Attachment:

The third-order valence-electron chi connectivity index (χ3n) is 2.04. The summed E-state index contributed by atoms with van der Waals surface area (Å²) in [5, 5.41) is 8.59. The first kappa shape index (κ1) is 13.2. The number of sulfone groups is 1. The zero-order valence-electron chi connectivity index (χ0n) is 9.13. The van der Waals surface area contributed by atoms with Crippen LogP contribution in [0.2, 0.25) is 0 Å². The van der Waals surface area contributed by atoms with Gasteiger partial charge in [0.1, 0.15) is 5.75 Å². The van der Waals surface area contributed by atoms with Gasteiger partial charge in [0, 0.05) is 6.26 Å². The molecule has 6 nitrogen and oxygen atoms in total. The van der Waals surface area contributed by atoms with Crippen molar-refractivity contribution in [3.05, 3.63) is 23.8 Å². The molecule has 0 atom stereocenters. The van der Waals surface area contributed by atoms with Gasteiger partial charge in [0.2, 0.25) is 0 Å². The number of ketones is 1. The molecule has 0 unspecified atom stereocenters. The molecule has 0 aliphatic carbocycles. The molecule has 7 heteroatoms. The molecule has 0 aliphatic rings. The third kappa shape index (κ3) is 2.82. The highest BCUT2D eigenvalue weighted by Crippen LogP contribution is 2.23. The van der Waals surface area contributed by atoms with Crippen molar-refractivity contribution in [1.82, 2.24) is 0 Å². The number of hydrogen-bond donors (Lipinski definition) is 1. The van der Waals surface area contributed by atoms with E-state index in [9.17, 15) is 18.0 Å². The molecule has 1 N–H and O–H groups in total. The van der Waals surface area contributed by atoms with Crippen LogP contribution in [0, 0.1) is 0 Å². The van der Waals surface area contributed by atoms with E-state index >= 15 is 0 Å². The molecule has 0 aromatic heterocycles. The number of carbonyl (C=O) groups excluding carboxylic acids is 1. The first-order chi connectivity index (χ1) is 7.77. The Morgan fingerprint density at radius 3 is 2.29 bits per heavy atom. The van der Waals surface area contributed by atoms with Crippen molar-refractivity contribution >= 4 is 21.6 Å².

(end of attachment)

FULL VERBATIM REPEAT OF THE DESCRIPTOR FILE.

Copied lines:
The third-order valence-electron chi connectivity index (χ3n) is 2.04. The summed E-state index contributed by atoms with van der Waals surface area (Å²) in [5, 5.41) is 8.59. The first kappa shape index (κ1) is 13.2. The number of sulfone groups is 1. The zero-order valence-electron chi connectivity index (χ0n) is 9.13. The van der Waals surface area contributed by atoms with Crippen LogP contribution in [0.2, 0.25) is 0 Å². The van der Waals surface area contributed by atoms with Gasteiger partial charge in [0.1, 0.15) is 5.75 Å². The van der Waals surface area contributed by atoms with Gasteiger partial charge in [0, 0.05) is 6.26 Å². The molecule has 6 nitrogen and oxygen atoms in total. The van der Waals surface area contributed by atoms with Crippen molar-refractivity contribution in [3.05, 3.63) is 23.8 Å². The molecule has 0 atom stereocenters. The van der Waals surface area contributed by atoms with Gasteiger partial charge in [0.2, 0.25) is 0 Å². The number of ketones is 1. The molecule has 0 unspecified atom stereocenters. The molecule has 0 aliphatic carbocycles. The molecule has 7 heteroatoms. The molecule has 0 aliphatic rings. The third kappa shape index (κ3) is 2.82. The highest BCUT2D eigenvalue weighted by Crippen LogP contribution is 2.23. The van der Waals surface area contributed by atoms with Crippen molar-refractivity contribution in [1.82, 2.24) is 0 Å². The number of hydrogen-bond donors (Lipinski definition) is 1. The van der Waals surface area contributed by atoms with E-state index in [9.17, 15) is 18.0 Å². The molecule has 1 N–H and O–H groups in total. The van der Waals surface area contributed by atoms with Crippen LogP contribution in [0, 0.1) is 0 Å². The van der Waals surface area contributed by atoms with E-state index >= 15 is 0 Å². The molecule has 0 aromatic heterocycles. The number of carbonyl (C=O) groups excluding carboxylic acids is 1. The first-order chi connectivity index (χ1) is 7.77. The Morgan fingerprint density at radius 3 is 2.29 bits per heavy atom. The van der Waals surface area contributed by atoms with Crippen molar-refractivity contribution >= 4 is 21.6 Å².